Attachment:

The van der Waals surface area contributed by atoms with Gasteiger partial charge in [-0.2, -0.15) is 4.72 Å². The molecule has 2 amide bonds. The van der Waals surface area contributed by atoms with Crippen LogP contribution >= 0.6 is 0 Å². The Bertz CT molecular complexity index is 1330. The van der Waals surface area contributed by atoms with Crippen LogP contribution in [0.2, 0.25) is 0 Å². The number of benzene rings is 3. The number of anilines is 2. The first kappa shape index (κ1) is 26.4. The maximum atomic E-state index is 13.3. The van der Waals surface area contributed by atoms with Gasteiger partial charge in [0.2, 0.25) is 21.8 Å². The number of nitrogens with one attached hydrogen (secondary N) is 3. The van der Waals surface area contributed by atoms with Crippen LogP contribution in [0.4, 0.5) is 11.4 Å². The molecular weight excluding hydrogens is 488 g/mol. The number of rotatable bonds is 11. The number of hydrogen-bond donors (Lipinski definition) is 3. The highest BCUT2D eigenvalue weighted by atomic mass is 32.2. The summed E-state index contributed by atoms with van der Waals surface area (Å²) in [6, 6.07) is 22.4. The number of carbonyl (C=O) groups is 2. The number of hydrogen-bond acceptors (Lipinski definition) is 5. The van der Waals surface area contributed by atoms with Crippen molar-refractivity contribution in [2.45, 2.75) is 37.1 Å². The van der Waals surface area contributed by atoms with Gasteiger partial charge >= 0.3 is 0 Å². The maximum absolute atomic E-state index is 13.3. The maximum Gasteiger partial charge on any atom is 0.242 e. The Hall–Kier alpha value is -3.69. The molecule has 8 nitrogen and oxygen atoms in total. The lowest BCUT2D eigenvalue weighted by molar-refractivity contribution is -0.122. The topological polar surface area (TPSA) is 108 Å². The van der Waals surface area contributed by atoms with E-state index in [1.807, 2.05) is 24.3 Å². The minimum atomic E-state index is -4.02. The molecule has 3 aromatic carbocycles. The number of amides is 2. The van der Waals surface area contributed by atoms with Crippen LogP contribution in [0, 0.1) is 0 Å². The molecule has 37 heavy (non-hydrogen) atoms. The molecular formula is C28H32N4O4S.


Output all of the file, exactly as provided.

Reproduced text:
The van der Waals surface area contributed by atoms with Gasteiger partial charge in [-0.2, -0.15) is 4.72 Å². The molecule has 2 amide bonds. The van der Waals surface area contributed by atoms with Crippen LogP contribution >= 0.6 is 0 Å². The Bertz CT molecular complexity index is 1330. The van der Waals surface area contributed by atoms with Crippen LogP contribution in [0.2, 0.25) is 0 Å². The number of benzene rings is 3. The number of anilines is 2. The first kappa shape index (κ1) is 26.4. The maximum atomic E-state index is 13.3. The van der Waals surface area contributed by atoms with Gasteiger partial charge in [0.2, 0.25) is 21.8 Å². The number of nitrogens with one attached hydrogen (secondary N) is 3. The van der Waals surface area contributed by atoms with Crippen LogP contribution in [0.4, 0.5) is 11.4 Å². The molecular weight excluding hydrogens is 488 g/mol. The number of rotatable bonds is 11. The number of hydrogen-bond donors (Lipinski definition) is 3. The highest BCUT2D eigenvalue weighted by atomic mass is 32.2. The summed E-state index contributed by atoms with van der Waals surface area (Å²) in [6, 6.07) is 22.4. The number of carbonyl (C=O) groups is 2. The number of hydrogen-bond acceptors (Lipinski definition) is 5. The van der Waals surface area contributed by atoms with Crippen molar-refractivity contribution in [2.45, 2.75) is 37.1 Å². The van der Waals surface area contributed by atoms with Gasteiger partial charge >= 0.3 is 0 Å². The maximum absolute atomic E-state index is 13.3. The maximum Gasteiger partial charge on any atom is 0.242 e. The Hall–Kier alpha value is -3.69. The molecule has 8 nitrogen and oxygen atoms in total. The lowest BCUT2D eigenvalue weighted by molar-refractivity contribution is -0.122. The topological polar surface area (TPSA) is 108 Å². The van der Waals surface area contributed by atoms with E-state index in [1.807, 2.05) is 24.3 Å². The minimum atomic E-state index is -4.02. The molecule has 3 aromatic carbocycles. The number of amides is 2. The van der Waals surface area contributed by atoms with Crippen LogP contribution in [0, 0.1) is 0 Å². The molecule has 37 heavy (non-hydrogen) atoms. The molecular formula is C28H32N4O4S.